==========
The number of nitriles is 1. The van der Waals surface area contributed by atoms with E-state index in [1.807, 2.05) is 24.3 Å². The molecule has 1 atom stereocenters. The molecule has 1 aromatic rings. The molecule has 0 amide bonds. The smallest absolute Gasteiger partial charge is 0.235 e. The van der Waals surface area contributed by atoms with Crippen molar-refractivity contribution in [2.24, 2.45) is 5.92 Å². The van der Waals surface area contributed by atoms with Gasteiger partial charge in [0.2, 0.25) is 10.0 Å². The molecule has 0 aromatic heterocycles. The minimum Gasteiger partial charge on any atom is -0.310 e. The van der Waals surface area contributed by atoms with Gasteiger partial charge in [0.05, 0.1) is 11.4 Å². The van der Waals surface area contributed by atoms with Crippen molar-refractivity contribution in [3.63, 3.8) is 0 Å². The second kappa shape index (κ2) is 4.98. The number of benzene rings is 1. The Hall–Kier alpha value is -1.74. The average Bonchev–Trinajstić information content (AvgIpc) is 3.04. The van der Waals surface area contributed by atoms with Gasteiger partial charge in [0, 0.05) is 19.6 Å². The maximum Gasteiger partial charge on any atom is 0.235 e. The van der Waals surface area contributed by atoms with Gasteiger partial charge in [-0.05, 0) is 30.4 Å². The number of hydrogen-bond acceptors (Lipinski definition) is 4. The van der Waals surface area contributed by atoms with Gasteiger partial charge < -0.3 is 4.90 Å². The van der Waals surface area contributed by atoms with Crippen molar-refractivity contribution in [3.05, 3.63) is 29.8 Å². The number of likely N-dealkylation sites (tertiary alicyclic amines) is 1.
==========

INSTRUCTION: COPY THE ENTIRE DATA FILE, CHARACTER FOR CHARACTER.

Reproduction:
The number of nitriles is 1. The van der Waals surface area contributed by atoms with E-state index in [1.807, 2.05) is 24.3 Å². The molecule has 1 atom stereocenters. The molecule has 1 aromatic rings. The molecule has 0 amide bonds. The smallest absolute Gasteiger partial charge is 0.235 e. The van der Waals surface area contributed by atoms with Crippen molar-refractivity contribution in [2.24, 2.45) is 5.92 Å². The van der Waals surface area contributed by atoms with Gasteiger partial charge in [0.2, 0.25) is 10.0 Å². The molecule has 0 aromatic heterocycles. The minimum Gasteiger partial charge on any atom is -0.310 e. The van der Waals surface area contributed by atoms with Gasteiger partial charge in [0.05, 0.1) is 11.4 Å². The van der Waals surface area contributed by atoms with Crippen molar-refractivity contribution in [3.63, 3.8) is 0 Å². The second kappa shape index (κ2) is 4.98. The number of benzene rings is 1. The Hall–Kier alpha value is -1.74. The average Bonchev–Trinajstić information content (AvgIpc) is 3.04. The van der Waals surface area contributed by atoms with Gasteiger partial charge in [0, 0.05) is 19.6 Å². The maximum Gasteiger partial charge on any atom is 0.235 e. The van der Waals surface area contributed by atoms with Gasteiger partial charge in [-0.05, 0) is 30.4 Å². The number of hydrogen-bond acceptors (Lipinski definition) is 4. The van der Waals surface area contributed by atoms with Gasteiger partial charge < -0.3 is 4.90 Å². The van der Waals surface area contributed by atoms with Crippen molar-refractivity contribution in [3.05, 3.63) is 29.8 Å². The number of likely N-dealkylation sites (tertiary alicyclic amines) is 1.